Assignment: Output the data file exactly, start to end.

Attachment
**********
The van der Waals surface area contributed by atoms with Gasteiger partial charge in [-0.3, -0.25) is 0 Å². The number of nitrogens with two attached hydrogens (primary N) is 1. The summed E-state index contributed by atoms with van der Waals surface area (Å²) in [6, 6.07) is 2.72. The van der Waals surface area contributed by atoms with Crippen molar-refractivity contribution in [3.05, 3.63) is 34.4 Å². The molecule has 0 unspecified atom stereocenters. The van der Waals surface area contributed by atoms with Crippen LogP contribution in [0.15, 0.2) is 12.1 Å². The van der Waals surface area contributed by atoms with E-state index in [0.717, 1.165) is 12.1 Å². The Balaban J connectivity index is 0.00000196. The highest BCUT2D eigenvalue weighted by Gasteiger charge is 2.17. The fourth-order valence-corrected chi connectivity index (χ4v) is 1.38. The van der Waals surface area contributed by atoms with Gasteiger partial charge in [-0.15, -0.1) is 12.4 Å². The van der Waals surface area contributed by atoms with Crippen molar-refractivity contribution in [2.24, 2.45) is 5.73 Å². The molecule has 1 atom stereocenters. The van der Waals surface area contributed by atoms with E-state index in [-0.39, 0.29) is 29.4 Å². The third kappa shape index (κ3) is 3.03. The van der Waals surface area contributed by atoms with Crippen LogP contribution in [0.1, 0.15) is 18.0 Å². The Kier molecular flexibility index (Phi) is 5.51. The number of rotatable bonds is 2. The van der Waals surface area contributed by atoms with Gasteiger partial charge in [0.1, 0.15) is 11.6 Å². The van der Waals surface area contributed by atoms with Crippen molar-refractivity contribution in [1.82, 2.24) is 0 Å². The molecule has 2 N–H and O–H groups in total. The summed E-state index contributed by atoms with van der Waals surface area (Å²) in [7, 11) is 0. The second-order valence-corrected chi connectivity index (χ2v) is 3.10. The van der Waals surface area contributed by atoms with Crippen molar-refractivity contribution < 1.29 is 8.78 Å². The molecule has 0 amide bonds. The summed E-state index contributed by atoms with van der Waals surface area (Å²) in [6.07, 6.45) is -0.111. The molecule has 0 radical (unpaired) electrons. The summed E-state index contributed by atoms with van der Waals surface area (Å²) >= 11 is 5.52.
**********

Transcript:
The van der Waals surface area contributed by atoms with Gasteiger partial charge in [-0.3, -0.25) is 0 Å². The number of nitrogens with two attached hydrogens (primary N) is 1. The summed E-state index contributed by atoms with van der Waals surface area (Å²) in [6, 6.07) is 2.72. The van der Waals surface area contributed by atoms with Crippen molar-refractivity contribution in [3.05, 3.63) is 34.4 Å². The molecule has 0 unspecified atom stereocenters. The van der Waals surface area contributed by atoms with Crippen LogP contribution in [0.15, 0.2) is 12.1 Å². The van der Waals surface area contributed by atoms with E-state index in [0.717, 1.165) is 12.1 Å². The Balaban J connectivity index is 0.00000196. The highest BCUT2D eigenvalue weighted by Gasteiger charge is 2.17. The fourth-order valence-corrected chi connectivity index (χ4v) is 1.38. The van der Waals surface area contributed by atoms with Gasteiger partial charge in [-0.15, -0.1) is 12.4 Å². The van der Waals surface area contributed by atoms with Crippen molar-refractivity contribution in [2.24, 2.45) is 5.73 Å². The molecule has 1 atom stereocenters. The van der Waals surface area contributed by atoms with E-state index in [-0.39, 0.29) is 29.4 Å². The third kappa shape index (κ3) is 3.03. The van der Waals surface area contributed by atoms with Crippen LogP contribution in [0.1, 0.15) is 18.0 Å². The Kier molecular flexibility index (Phi) is 5.51. The number of rotatable bonds is 2. The van der Waals surface area contributed by atoms with Gasteiger partial charge in [0.1, 0.15) is 11.6 Å². The van der Waals surface area contributed by atoms with Crippen molar-refractivity contribution in [1.82, 2.24) is 0 Å². The molecule has 2 N–H and O–H groups in total. The summed E-state index contributed by atoms with van der Waals surface area (Å²) in [7, 11) is 0. The second-order valence-corrected chi connectivity index (χ2v) is 3.10. The van der Waals surface area contributed by atoms with Crippen molar-refractivity contribution < 1.29 is 8.78 Å². The molecule has 0 amide bonds. The summed E-state index contributed by atoms with van der Waals surface area (Å²) in [6.07, 6.45) is -0.111. The molecule has 0 radical (unpaired) electrons. The summed E-state index contributed by atoms with van der Waals surface area (Å²) >= 11 is 5.52.